Though Valiant Entertainment revived less than a year ago, their five core series (X-O Manowar, Harbinger, Archer & Armstrong, and Shadowman) have all received critical acclaim. With very affordable trade paperbacks now on the shelves for most of these series, I’ve started reading more of Valiant’s work. This week I decided to tackle the first volume of Bloodshot, a hardcore military action story. Did I agree with the positive reviews this series has received since its launch in Summer 2012?
Bloodshot Volume 1: Setting the World on Fire follows Bloodshot, an operative of the clandestine paramilitary organization known as Project Rising Spirit. Dispatched on deadly mission after deadly mission, Bloodshot survives grievous wounds thanks to the nanites implanted in his body which not only foster improved resistance to damage and a rapid healing factor, but also give him quick reflexes, strength, and keen eyes to make him a superb marksman. Project Rising Spirit, however, is merely using Bloodshot as a pawn, planting images in his head of multiple fake home lives in order to motivate him towards horrible things. Unsure of his purpose or past, Bloodshot rebels and hopes to find out the truth.
Writer Duane Swiercyznski brings Bloodshot to life. Honestly, the writing is a mixed bag. The dialogue ranges from good to mediocre. The plot, while interesting, sets up too many threads early on and none of them are resolved by the end of this volume; obviously, a good comic should have a large overall arc, but I wish Swiercyznski decided to focus on one or two instead of throwing so many out in the first four issues. There also is a moment of inconsistency I disliked, where a character whose powers ostensibly worked only on machines managed to use them on a normal human soldier. That said, the comic’s high octane action is lots of fun, and the story gets better as issues progress.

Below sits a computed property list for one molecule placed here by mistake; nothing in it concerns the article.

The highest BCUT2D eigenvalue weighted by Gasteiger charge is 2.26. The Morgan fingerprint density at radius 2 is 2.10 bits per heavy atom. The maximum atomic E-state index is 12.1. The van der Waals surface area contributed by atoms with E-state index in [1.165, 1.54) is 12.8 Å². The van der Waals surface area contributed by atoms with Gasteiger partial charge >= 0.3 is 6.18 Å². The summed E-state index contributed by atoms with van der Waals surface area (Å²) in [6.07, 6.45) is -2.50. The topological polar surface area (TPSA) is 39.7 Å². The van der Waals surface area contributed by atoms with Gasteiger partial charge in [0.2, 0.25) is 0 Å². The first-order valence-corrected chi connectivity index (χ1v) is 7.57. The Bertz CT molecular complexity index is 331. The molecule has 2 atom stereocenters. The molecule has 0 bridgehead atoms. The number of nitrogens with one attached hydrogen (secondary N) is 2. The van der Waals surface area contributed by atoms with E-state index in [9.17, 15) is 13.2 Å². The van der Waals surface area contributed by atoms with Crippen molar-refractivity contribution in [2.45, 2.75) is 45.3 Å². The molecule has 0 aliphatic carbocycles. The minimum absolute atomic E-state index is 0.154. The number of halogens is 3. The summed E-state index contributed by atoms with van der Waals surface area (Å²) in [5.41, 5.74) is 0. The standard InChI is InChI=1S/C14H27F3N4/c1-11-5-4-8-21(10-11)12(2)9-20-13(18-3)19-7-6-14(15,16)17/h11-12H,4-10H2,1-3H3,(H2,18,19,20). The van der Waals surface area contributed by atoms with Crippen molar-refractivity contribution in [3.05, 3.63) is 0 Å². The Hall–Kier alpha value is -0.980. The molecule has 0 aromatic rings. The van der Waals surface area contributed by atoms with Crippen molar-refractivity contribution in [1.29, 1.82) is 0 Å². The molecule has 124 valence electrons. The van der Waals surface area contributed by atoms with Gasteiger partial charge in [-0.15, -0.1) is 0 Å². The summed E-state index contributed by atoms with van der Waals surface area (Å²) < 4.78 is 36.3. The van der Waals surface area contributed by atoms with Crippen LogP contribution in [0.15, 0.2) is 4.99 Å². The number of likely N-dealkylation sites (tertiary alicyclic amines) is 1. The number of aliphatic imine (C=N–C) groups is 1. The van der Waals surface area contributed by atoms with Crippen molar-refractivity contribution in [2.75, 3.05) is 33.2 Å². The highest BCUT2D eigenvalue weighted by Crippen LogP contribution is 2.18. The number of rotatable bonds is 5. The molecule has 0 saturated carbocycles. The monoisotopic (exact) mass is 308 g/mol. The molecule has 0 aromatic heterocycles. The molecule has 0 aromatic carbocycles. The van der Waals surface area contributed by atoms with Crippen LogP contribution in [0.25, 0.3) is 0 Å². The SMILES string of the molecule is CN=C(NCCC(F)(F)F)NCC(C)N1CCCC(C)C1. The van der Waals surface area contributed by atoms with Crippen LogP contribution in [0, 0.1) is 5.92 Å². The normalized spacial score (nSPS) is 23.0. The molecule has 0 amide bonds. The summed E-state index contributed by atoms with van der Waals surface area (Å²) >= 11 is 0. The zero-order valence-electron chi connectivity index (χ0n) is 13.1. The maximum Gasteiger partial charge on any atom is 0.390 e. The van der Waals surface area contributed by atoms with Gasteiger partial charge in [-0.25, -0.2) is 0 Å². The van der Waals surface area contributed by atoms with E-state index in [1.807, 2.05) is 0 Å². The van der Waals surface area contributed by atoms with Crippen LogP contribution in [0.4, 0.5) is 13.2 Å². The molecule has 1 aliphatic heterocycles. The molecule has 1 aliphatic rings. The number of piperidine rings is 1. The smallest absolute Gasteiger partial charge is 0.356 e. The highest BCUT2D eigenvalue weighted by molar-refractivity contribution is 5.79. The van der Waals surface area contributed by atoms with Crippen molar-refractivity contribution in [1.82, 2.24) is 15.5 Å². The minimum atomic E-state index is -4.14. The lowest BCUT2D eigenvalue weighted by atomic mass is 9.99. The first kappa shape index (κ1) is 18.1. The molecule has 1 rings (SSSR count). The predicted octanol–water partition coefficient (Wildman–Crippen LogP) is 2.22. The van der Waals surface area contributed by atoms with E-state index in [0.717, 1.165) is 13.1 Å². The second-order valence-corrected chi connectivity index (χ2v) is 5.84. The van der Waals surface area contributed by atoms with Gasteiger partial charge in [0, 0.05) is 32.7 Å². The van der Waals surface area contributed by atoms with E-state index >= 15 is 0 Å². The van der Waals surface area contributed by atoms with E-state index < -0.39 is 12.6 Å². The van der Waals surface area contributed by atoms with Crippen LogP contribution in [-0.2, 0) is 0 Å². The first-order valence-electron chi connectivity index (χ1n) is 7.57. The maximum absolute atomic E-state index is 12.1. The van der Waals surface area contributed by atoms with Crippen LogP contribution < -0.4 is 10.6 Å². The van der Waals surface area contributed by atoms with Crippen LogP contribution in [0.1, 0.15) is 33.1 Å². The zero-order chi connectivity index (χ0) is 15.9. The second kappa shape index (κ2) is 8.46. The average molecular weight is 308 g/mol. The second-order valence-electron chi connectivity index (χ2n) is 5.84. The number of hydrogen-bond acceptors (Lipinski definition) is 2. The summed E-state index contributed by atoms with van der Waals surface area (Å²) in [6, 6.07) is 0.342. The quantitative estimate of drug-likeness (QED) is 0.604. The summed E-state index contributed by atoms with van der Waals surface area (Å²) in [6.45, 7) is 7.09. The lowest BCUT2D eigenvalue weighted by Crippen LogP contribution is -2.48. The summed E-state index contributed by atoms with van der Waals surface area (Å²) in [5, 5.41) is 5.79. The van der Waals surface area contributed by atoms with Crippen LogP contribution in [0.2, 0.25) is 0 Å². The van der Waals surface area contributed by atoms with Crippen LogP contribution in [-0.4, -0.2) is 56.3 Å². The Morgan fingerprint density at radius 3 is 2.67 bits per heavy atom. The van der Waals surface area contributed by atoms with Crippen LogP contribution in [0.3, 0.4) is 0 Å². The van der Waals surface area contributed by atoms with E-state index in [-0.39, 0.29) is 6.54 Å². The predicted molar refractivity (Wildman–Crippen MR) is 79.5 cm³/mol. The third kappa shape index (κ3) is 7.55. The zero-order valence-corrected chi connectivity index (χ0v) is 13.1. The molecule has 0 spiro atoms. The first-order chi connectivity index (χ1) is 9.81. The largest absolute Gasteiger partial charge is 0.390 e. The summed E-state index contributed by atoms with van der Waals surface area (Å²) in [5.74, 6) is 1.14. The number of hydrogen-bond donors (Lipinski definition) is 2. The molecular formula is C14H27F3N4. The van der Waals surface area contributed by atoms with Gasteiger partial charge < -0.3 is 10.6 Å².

Manuel Garcia and Arturo Lozzi comprise the pencilling team for Bloodshot. While the writing is a mixed bag, the art is great. The characters look realistic and even the background characters are given distinctly different appearances. As expected of a comic like this, the action scenes are totally over the top and amazing. The coloring and inking is fairly good as well, using bright shades to stand out among the shadows of this realistically-oriented palette.
Bloodshot Volume 1: Setting the World on Fire is honestly the weakest of the new Valiant titles I’ve checked out, but given the high quality of the others that’s not surprising. I still think this is a good comic, though still weaker than the likes of X-O Manowar, Harbinger, and Shadowman. If you like no-holds-barred military action with a touch of crazy technology, Bloodshot is for you.
-superb art: the humans look realistic and the battles are exciting
-technology behind Bloodshot’s abilities is unique in comics and explained fairly well
-story somewhat jumbled and little resolved in this volume
-one character’s power set is somewhat inconsistent
Brett Simon is a twenty-three year old comic enthusiast. He wonders if Bloodshot, Deadshot, and Bullseye hang out and drink beer after work.
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